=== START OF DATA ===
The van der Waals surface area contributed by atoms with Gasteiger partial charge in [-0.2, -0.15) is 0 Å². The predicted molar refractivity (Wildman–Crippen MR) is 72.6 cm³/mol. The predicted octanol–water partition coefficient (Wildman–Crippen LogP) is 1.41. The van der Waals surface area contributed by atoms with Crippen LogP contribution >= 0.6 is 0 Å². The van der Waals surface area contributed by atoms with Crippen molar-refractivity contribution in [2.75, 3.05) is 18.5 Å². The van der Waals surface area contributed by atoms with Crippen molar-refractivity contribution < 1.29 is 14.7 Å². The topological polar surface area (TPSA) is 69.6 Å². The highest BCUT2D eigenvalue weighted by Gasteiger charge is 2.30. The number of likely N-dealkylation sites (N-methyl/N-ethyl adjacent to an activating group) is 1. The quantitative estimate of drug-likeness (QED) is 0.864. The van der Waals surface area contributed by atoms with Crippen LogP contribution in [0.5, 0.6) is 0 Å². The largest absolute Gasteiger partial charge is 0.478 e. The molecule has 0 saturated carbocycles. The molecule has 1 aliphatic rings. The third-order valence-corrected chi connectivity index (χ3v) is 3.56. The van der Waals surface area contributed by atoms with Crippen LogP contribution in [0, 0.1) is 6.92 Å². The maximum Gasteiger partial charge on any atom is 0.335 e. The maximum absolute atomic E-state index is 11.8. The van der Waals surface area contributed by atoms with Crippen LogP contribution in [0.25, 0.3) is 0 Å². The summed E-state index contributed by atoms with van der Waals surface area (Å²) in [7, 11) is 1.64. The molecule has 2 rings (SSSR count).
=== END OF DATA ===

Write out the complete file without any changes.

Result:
The van der Waals surface area contributed by atoms with Gasteiger partial charge in [-0.2, -0.15) is 0 Å². The predicted molar refractivity (Wildman–Crippen MR) is 72.6 cm³/mol. The predicted octanol–water partition coefficient (Wildman–Crippen LogP) is 1.41. The van der Waals surface area contributed by atoms with Crippen LogP contribution >= 0.6 is 0 Å². The van der Waals surface area contributed by atoms with Crippen molar-refractivity contribution in [2.75, 3.05) is 18.5 Å². The van der Waals surface area contributed by atoms with Crippen molar-refractivity contribution < 1.29 is 14.7 Å². The topological polar surface area (TPSA) is 69.6 Å². The highest BCUT2D eigenvalue weighted by Gasteiger charge is 2.30. The number of likely N-dealkylation sites (N-methyl/N-ethyl adjacent to an activating group) is 1. The quantitative estimate of drug-likeness (QED) is 0.864. The van der Waals surface area contributed by atoms with Crippen LogP contribution in [0.5, 0.6) is 0 Å². The largest absolute Gasteiger partial charge is 0.478 e. The molecule has 0 saturated carbocycles. The molecule has 1 aliphatic rings. The third-order valence-corrected chi connectivity index (χ3v) is 3.56. The van der Waals surface area contributed by atoms with Crippen LogP contribution in [0, 0.1) is 6.92 Å². The maximum Gasteiger partial charge on any atom is 0.335 e. The maximum absolute atomic E-state index is 11.8. The van der Waals surface area contributed by atoms with Crippen LogP contribution in [0.25, 0.3) is 0 Å². The summed E-state index contributed by atoms with van der Waals surface area (Å²) in [7, 11) is 1.64. The molecule has 2 rings (SSSR count).